What is polio?
Polio, also known as Poliomyelitis, is a highly contagious disease caused by poliovirus (PV). The infection typically spreads in areas with poor water and sewage sanitation; wild poliovirus is found in this type of environment and puts unvaccinated people at risk.
The virus enters through the mouth and multiplies in the throat and gastrointestinal tract. Virus may be excreted in throat secretions for 1–2 weeks and in stools for 3–6 weeks. Symptoms In the majority of cases, persons do not exhibit symptoms.
include fever, headache, fatigue, stiff neck, muscle pain, and vomiting. In some cases, the virus attacks the Central Nervous System which causes paralysis, usually in the legs. In severe cases, patients can become quadriplegic and have difficulty breathing, swallowing, or speaking.
Which areas are high risk for polio?
Countries infected with polio, with potential risk of international spread:
Source : Global Polio Eradication Initiative, World Health Organization (WHO). You can get up to date information about polio risk destinations from: polioeradication.org
What are the 2 types of polio vaccines?
There are two vaccines used to protect against polio disease, oral polio vaccine and inactivated poliovirus vaccine.
- Oral polio vaccine
The oral poliovirus vaccine (OPV) is used in many countries to protect against polio disease and has been essential to the eradication effort.
In the U.S., the use of the OPV vaccine was stopped in 2000, although it is still used in many parts of the world.
- Inactivated poliovirus vaccine
Inactivated poliovirus vaccine (IPV) protects people against all three types of poliovirus. IPV does not contain live virus, so people who receive this vaccine do not shed the virus and cannot infect others, and the vaccine cannot cause disease. IPV does not stop transmission of the virus. OPV is used wherever a polio outbreak needs to be contained, even in countries which rely exclusively on IPV for their routine immunization program.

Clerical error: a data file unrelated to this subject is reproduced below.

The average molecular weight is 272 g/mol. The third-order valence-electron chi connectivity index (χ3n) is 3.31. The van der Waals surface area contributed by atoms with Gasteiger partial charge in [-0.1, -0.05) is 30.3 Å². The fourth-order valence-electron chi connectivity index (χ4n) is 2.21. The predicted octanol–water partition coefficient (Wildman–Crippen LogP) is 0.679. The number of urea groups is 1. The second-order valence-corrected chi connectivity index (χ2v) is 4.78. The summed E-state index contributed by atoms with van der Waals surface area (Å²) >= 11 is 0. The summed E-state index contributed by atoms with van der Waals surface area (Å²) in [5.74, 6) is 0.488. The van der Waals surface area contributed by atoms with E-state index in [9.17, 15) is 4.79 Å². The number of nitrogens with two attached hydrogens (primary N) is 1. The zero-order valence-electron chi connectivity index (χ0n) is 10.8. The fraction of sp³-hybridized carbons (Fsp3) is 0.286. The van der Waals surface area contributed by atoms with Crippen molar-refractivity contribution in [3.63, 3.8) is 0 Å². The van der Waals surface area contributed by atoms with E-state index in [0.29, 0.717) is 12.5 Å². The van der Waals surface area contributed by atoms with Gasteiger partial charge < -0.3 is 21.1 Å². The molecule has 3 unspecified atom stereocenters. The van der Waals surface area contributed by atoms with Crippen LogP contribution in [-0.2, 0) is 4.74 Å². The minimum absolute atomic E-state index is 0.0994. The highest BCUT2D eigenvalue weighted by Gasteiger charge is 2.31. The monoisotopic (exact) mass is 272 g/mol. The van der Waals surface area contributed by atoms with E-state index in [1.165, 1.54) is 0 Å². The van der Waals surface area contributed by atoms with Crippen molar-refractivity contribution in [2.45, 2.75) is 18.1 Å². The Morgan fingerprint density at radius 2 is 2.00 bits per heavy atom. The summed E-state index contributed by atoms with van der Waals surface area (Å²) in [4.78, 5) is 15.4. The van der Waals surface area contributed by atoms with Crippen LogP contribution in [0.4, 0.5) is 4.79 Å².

Who needs polio vaccine?
Adults who are traveling to areas with increased risk of polio and who are unvaccinated, incompletely vaccinated, or whose vaccination status is unknown should receive a series of three doses:
• two doses separated by 1 to 2 months, and
• a third dose 6 to 12 months after the second dose.
• Adults who completed the polio vaccine series as children and are traveling to areas with increased risk of polio should receive a one-time booster dose of vaccine (IPV).
Polio vaccine and pregnancy
If a pregnant woman is unvaccinated or incompletely vaccinated and requires immediate protection against polio because of planned travel to a country or area where WPV or VDPV is actively circulating, IPV can be administered as recommended for adults. Breastfeeding is not a contraindication to administration of polio vaccine to an infant or mother.
Polio Key facts, from WHO
• Polio mainly affects children under 5 years of age.
• 1 in 200 infections leads to irreversible paralysis. Among those paralysed, 5% to 10% die when their breathing muscles become immobilized.
• Cases due to wild poliovirus have decreased by over 99% since 1988, from an estimated 350 000 cases then, to 33 reported cases in 2018.
• As long as a single child remains infected, children in all countries are at risk of contracting polio.
Source: who.int and cdc.gov.